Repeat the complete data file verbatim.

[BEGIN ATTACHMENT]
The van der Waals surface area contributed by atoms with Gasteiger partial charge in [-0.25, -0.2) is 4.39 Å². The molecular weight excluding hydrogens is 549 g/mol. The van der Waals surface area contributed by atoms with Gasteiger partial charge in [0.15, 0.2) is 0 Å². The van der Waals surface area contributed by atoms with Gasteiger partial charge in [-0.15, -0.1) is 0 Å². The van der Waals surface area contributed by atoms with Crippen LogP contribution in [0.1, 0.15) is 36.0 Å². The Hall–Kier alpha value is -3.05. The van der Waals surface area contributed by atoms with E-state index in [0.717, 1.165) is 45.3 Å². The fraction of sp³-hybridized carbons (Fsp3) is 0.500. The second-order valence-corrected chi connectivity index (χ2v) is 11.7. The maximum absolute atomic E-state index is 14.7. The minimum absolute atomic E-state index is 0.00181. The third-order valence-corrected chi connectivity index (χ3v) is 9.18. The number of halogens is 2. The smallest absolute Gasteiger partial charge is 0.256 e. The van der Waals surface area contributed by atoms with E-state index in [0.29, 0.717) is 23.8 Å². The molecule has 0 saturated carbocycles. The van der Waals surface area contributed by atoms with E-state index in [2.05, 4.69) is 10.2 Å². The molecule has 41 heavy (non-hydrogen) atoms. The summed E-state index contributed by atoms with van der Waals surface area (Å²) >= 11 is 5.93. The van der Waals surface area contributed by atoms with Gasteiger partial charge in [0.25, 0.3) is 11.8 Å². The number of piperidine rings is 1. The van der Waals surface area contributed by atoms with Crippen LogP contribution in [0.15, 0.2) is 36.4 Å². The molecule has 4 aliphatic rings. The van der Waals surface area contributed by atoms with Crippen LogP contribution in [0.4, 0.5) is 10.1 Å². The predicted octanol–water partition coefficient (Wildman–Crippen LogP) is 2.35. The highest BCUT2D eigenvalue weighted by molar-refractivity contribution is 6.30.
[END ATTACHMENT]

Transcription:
The van der Waals surface area contributed by atoms with Gasteiger partial charge in [-0.25, -0.2) is 4.39 Å². The molecular weight excluding hydrogens is 549 g/mol. The van der Waals surface area contributed by atoms with Gasteiger partial charge in [0.15, 0.2) is 0 Å². The van der Waals surface area contributed by atoms with Gasteiger partial charge in [-0.15, -0.1) is 0 Å². The van der Waals surface area contributed by atoms with Crippen LogP contribution in [0.1, 0.15) is 36.0 Å². The Hall–Kier alpha value is -3.05. The van der Waals surface area contributed by atoms with E-state index in [0.717, 1.165) is 45.3 Å². The fraction of sp³-hybridized carbons (Fsp3) is 0.500. The second-order valence-corrected chi connectivity index (χ2v) is 11.7. The maximum absolute atomic E-state index is 14.7. The minimum absolute atomic E-state index is 0.00181. The third-order valence-corrected chi connectivity index (χ3v) is 9.18. The number of halogens is 2. The smallest absolute Gasteiger partial charge is 0.256 e. The van der Waals surface area contributed by atoms with E-state index in [0.29, 0.717) is 23.8 Å². The molecule has 0 saturated carbocycles. The van der Waals surface area contributed by atoms with E-state index in [2.05, 4.69) is 10.2 Å². The molecule has 41 heavy (non-hydrogen) atoms. The summed E-state index contributed by atoms with van der Waals surface area (Å²) >= 11 is 5.93. The van der Waals surface area contributed by atoms with Gasteiger partial charge in [0.25, 0.3) is 11.8 Å². The number of piperidine rings is 1. The van der Waals surface area contributed by atoms with Crippen LogP contribution in [0.15, 0.2) is 36.4 Å². The molecule has 4 aliphatic rings. The van der Waals surface area contributed by atoms with Crippen LogP contribution in [0.4, 0.5) is 10.1 Å². The predicted octanol–water partition coefficient (Wildman–Crippen LogP) is 2.35. The highest BCUT2D eigenvalue weighted by molar-refractivity contribution is 6.30.